When I first arrived at Salt Creek Falls, the sun was shining through the trees and directly into my eyes. Shooting waterfalls on sunny days is not exactly ideal photography conditions, and having the sun pointed directly into the lens of the camera is about as bad as it gets, so rather than setting up the camera, I decided to scout around the area for awhile in hopes that some clouds would eventually roll in. I fought my way through a thicket of dense trees and found a good location along the slope at the bottom of Salt Creek Falls, but every time that the sun would move behind a cloud, a small breeze would blow up from the base of the waterfall and shake all of the leaves in my foreground (which makes them appear blurry in timed-release waterfall photographs). I played this little game with the sun and wind for more than hour before finally deciding that this just wasn’t my day, and that it would probably be better for me to start heading back home so that I could help my wife with our kids. I hiked out of the woods and started driving over Willamette Pass when I realized that I had lost my sunglasses somewhere along the way. Then, as I was mentally re-tracing my steps, I remembered that I had actually lost my sunglasses the week before at the coast, which meant that today, I had actually managed to lose my WIFE’S sunglasses!
I called Julie and explained that I was going to be running later than expected because I needed to backtrack to find her sunglasses. Julie seemed almost relieved to hear the news, and she encouraged me to take as much time as I needed. That should have been my second clue that something strange was happening, but I didn’t get it because at the time, I was just feeling kind of bad for losing her sunglasses, and my mind was frantically trying to piece together all of the places that I had gone that day. I turned the Jeep around and started driving back toward the trailhead. I wasn’t exactly sure where Julie’s sunglasses might be, but I figured they were probably laying somewhere on that steep slippery slope near the base of the waterfall. I fought my way through the trees again, and as I popped out onto the slope, I noticed that the lighting conditions had improved considerably since I was there earlier in the day. A thick fog bank had moved into the valley, which created nice soft light on the foreground and waterfall. I quickly set up my tripod and composed a few shots. Then I looked down at my feet, and saw that I was standing about 4 feet away from a nice shiny black pair of Oakley’s. Sweet! I re-packed the camera and stuffed the sunglasses inside my backpack and then hiked back up to the parking lot at the top of Salt Creek Falls.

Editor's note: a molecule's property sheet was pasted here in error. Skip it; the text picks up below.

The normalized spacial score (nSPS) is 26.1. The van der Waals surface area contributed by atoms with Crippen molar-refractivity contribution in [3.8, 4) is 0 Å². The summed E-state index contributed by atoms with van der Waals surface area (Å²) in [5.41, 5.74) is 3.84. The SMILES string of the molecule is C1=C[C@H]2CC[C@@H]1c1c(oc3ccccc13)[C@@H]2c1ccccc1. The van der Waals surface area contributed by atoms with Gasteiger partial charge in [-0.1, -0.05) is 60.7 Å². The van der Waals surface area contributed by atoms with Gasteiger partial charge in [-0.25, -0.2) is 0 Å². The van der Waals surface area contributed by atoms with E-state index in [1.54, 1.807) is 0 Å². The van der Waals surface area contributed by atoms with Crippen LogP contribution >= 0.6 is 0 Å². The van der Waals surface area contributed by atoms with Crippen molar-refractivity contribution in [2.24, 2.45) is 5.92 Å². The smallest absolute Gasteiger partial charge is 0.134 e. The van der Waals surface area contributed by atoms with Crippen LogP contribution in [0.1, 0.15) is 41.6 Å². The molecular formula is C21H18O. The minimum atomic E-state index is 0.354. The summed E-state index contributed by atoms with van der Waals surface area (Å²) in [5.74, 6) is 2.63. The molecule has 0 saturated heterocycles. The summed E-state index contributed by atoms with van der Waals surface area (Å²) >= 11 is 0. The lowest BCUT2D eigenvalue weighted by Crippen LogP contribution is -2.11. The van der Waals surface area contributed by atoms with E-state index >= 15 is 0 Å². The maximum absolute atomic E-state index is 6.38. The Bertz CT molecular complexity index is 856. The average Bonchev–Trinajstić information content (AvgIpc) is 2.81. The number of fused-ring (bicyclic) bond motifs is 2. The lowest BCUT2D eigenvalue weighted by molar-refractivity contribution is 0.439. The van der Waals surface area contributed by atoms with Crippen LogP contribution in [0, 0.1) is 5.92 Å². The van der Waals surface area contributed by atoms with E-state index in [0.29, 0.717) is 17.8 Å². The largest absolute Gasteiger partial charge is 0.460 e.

When I got home, Julie told me that Jake Bell (one my best friends) had called to see if I wanted to go have a few beers at Deschutes Brewery and then go back to his house to watch a football game. Apparently, two other good friends (Mike Putnam, My partner in Pacific Crest Stock and Max Reitz) had already agreed to go and Julie had told them that it was OK for me to go along too. I told Julie that it was nice for her to let me go, but that I didn’t really feel the need to go, especially since she already let me have the whole day off for picture-taking. I told her that I would be more than happy to watch the kids for awhile if she wanted to take a break, but she insisted that it was alright with her—and since I’ve never been one to turn down a little beer and football, off I went . . . completely clueless again.
At the pub that night, I learned that Max (who lives in Hood River) and Mike had spent all day hiking around Three Fingered Jack. We had a couple of beers and shared some photography stories, and all the while, Jake kept looking at his watch. Jake seemed nervous as a cat, and he kept prodding us along so that we could get up to his house before the game started. At one point, Mike left the table and Max asked Jake what time we all needed to be up at his house. I had just lifted my pint glass to take another drink, but out of the corner of my eye, I could see Jake immediately making some sort of awkward hand gestures to Max. Again, that probably should have been a clue . . . . but it wasn’t, at least at the time.
When Mike got back, Jake and Max immediately herded us out of the door and up to Jake’s house. Jake pulled into his driveway, and then he got out of the truck and started acting like he was getting something out of the back, knowing full well that Mike and I wouldn’t wait or offer to help him, but that instead we would head directly for his front door (and his fridge) and make ourselves at home. When Mike and I opened Jake’s door, we were immediately greeted with a big “Surprise!” . . . and then whole day began to a make a little more sense.
Posted by Troy McMullin